Russian Translator Censors Putin Questions at George Martin Q&A
Writer George R.R. Martin
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Game of Thrones author George R.R. Martin is known for his excessively gorey plot twists, but for his Russian translator, exposing the writer to questions about President Vladimir Putin would have been a step too far.
When a journalist from the Fontanka.ru outlet asked Martin during a press conference in St. Petersburg on Wednesday which house Putin would have belonged to in Westeros, the Russian translator failed to pass on the question, saying, in Russian: “We don’t have an answer to this question.”
A journalist from the opposition-leaning Dozhd television channel later repeated the question in English, asking Martin why he would not comment on the Russian president. The translator, repeating the question after her, once again omitted Putin’s name.
Martin responded by saying that he commented on U.S. affairs because he followed them closely, but that he had little knowledge of the situation in Russia.
“You have to sort that out yourselves,” he said, a comment which the translator did not pass on to his Russian colleagues.
The translator also avoided a question from a journalist comparing Cersei Lannister to U.S. Donald President Trump.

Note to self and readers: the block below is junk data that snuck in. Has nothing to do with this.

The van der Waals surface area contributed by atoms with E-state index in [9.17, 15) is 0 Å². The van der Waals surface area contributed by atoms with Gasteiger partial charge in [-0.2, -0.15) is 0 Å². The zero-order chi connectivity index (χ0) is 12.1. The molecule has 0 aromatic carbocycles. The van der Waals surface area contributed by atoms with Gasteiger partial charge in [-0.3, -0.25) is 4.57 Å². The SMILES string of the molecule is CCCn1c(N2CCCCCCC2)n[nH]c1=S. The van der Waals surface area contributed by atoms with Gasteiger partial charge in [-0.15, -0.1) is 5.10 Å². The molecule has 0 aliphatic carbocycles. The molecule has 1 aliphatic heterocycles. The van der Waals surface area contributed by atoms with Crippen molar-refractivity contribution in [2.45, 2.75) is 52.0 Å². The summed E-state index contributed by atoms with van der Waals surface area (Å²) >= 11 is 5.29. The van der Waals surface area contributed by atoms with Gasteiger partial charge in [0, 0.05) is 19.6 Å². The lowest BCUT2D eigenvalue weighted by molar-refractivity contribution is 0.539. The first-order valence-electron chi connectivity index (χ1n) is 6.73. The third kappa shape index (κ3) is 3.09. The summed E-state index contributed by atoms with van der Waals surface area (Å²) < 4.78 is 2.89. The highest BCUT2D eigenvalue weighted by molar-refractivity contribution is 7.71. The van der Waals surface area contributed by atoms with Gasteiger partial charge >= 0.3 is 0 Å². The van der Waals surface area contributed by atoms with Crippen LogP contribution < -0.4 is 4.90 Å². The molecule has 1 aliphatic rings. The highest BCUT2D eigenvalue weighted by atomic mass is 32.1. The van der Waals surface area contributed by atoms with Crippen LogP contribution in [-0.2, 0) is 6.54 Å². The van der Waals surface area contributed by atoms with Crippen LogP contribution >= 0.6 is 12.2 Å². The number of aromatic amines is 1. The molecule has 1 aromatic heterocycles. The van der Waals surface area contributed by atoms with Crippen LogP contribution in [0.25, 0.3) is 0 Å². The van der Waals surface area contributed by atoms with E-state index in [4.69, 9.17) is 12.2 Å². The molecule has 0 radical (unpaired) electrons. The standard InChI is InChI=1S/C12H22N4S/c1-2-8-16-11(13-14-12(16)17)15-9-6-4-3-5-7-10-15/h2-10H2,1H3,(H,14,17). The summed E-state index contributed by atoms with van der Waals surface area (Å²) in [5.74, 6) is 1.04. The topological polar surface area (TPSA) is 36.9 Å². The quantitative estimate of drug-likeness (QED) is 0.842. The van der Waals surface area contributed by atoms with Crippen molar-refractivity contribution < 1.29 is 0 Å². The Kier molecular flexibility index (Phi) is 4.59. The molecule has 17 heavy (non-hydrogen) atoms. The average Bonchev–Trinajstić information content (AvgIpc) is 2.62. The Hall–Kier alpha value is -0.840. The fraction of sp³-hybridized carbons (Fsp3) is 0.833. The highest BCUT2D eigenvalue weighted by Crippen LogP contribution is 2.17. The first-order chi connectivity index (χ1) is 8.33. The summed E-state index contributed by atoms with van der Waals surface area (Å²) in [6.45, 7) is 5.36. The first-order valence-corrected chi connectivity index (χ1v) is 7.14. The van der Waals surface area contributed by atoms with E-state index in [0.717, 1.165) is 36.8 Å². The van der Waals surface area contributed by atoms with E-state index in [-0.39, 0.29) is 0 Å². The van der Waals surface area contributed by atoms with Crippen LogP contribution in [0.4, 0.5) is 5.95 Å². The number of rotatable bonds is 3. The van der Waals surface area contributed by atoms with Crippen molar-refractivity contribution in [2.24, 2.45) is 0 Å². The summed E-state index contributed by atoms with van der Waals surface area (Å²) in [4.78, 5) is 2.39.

Prior to the press conference, journalists had been asked to avoid questions on politics and Martin’s health, the Vedomosti business daily reports.
Martin is visiting Russia for a fantasy writers’ festival in St. Petersburg which will begin on Aug. 18.
During the Q&A, which lasted almost two hours, Martin was also asked why he had such a “merciless” approach to his characters.
"As a reader, what I came to hate pretty early in my life were books that were predictable,” he replied.
“The only way to [prevent] that is to kill someone important unexpectedly. Then [readers] know that you’re playing for real and that this is a book where anything can happen.”
Asked about recent leaks of the upcoming Game of Thrones series, Martin said he did not share “the panic” some viewers felt towards of spoilers.
“Just knowing that something is going to happen is not the same as viewing it,” he said.
“I can enjoy rereading ‘War and Peace' even though I know that Napoleon lost,” he said, referring to Lev Tolstoy’s masterpiece.